The students have been asked to explore a range of techniques as part of the project, including making use of excess flip flop material that was donated by FlipFlopDesign.Shop.
“We sent them out to different locations within the university to gather data,” said Shirley McLauchlan, a Lecturer in Textiles who has led on some of the sessions, “they found out [things] like how many people were wearing a hat, how many people were carrying coffee cups – just normal, everyday things. We were trying to get them to be quite playful in their approach.”
After collecting their data, the students set about analysing and then representing it in an original pattern or piece of work, making use of the new techniques they were being taught along the way.
As well as that, the students were challenged to only use found materials they could repurpose for the project.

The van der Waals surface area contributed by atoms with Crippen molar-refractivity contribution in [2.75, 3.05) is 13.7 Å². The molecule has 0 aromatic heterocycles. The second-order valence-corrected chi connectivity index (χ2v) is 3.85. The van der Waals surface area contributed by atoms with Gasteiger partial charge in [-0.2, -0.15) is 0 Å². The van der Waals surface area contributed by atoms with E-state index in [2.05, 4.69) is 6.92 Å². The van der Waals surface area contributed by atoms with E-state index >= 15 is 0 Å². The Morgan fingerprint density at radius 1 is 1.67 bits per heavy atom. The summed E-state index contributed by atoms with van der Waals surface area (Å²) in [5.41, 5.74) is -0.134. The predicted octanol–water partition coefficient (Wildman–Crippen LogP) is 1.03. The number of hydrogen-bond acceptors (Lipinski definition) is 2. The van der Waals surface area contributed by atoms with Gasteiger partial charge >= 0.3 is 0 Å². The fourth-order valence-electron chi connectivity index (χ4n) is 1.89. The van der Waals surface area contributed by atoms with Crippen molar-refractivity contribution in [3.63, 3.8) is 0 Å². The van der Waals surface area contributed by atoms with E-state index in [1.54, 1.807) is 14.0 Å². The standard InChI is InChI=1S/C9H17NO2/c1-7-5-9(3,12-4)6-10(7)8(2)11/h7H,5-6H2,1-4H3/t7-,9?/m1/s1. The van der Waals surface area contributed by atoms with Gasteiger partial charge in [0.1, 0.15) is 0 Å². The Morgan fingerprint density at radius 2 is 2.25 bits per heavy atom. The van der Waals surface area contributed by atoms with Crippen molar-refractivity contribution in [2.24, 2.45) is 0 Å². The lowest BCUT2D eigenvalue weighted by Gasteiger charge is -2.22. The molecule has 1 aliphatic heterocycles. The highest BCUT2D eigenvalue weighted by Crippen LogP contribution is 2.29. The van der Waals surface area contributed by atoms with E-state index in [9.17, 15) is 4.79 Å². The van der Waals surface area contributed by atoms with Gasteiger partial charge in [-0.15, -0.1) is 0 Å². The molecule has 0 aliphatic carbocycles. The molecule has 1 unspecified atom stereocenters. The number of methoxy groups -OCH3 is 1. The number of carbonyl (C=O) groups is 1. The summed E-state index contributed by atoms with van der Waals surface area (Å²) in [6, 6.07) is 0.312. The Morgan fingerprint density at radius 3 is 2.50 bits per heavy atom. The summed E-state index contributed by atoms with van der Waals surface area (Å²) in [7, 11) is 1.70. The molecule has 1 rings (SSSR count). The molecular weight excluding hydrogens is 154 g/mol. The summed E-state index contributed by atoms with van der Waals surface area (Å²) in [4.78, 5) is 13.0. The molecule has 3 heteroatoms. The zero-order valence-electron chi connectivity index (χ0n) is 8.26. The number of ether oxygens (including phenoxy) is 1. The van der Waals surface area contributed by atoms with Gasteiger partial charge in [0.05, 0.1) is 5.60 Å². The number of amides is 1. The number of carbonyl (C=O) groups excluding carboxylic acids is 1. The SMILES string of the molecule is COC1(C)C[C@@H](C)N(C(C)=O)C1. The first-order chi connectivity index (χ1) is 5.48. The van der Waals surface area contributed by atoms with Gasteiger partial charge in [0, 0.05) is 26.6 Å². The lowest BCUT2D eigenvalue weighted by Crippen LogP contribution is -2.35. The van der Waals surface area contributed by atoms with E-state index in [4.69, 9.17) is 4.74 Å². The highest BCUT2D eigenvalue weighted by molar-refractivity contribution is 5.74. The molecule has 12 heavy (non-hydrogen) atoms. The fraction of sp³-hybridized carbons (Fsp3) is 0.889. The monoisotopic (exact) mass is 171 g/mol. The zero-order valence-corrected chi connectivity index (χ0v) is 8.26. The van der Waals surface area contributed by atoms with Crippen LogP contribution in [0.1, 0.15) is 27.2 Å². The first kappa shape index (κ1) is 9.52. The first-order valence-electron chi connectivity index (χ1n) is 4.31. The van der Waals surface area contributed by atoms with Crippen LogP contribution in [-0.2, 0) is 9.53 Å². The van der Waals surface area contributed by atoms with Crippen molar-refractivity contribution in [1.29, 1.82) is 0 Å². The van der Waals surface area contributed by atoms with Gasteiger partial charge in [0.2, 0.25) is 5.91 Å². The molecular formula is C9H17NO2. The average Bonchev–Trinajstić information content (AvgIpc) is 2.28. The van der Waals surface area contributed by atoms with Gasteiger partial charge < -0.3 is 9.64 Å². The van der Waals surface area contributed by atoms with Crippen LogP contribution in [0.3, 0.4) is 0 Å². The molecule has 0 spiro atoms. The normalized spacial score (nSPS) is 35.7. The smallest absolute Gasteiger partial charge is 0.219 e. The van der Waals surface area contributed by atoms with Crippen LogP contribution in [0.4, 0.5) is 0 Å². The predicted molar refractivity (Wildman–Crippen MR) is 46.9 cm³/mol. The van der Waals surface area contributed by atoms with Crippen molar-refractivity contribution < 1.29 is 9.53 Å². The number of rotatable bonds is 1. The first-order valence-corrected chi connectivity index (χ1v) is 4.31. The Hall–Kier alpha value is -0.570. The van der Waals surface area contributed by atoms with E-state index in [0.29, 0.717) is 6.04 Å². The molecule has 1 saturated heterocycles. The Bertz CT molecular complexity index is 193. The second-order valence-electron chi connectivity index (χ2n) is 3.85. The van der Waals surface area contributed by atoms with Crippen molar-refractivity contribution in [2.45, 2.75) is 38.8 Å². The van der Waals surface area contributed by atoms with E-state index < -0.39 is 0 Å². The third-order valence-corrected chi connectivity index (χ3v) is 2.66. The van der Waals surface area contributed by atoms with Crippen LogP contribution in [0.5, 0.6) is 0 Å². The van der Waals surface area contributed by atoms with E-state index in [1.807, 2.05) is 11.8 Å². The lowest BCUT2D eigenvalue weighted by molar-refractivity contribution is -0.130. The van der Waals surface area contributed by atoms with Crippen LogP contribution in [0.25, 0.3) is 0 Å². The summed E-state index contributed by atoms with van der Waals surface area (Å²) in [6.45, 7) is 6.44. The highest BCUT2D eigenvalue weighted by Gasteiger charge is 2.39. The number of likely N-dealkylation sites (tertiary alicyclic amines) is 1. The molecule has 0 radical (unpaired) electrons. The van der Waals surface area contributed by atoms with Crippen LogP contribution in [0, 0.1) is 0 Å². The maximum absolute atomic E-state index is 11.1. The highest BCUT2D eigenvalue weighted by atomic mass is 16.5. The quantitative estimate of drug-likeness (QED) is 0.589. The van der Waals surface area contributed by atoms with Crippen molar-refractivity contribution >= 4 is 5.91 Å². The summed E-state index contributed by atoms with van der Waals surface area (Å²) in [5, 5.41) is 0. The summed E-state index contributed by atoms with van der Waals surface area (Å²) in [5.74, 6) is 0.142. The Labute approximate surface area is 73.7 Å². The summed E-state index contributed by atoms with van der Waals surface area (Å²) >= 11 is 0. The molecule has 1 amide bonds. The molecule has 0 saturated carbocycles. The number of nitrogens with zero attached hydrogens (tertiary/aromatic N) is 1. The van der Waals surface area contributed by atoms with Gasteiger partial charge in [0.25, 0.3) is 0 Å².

“I’d like them to consider where the materials come from and what we throw away all the time,” said Shirley, “I gave them all a package each that they opened and asked them ‘What could you do with this excess material?’”
By exposing students to these excess materials early on in their design careers it is hoped that they will value all materials and recognise the potential of excess.
“With all things sustainable, I think, it takes time. Sometimes you’re given a material and it’s not quite what you want, so you have to adapt,” said Shirley, “It’s almost about giving people to permission to play with it and explore it.”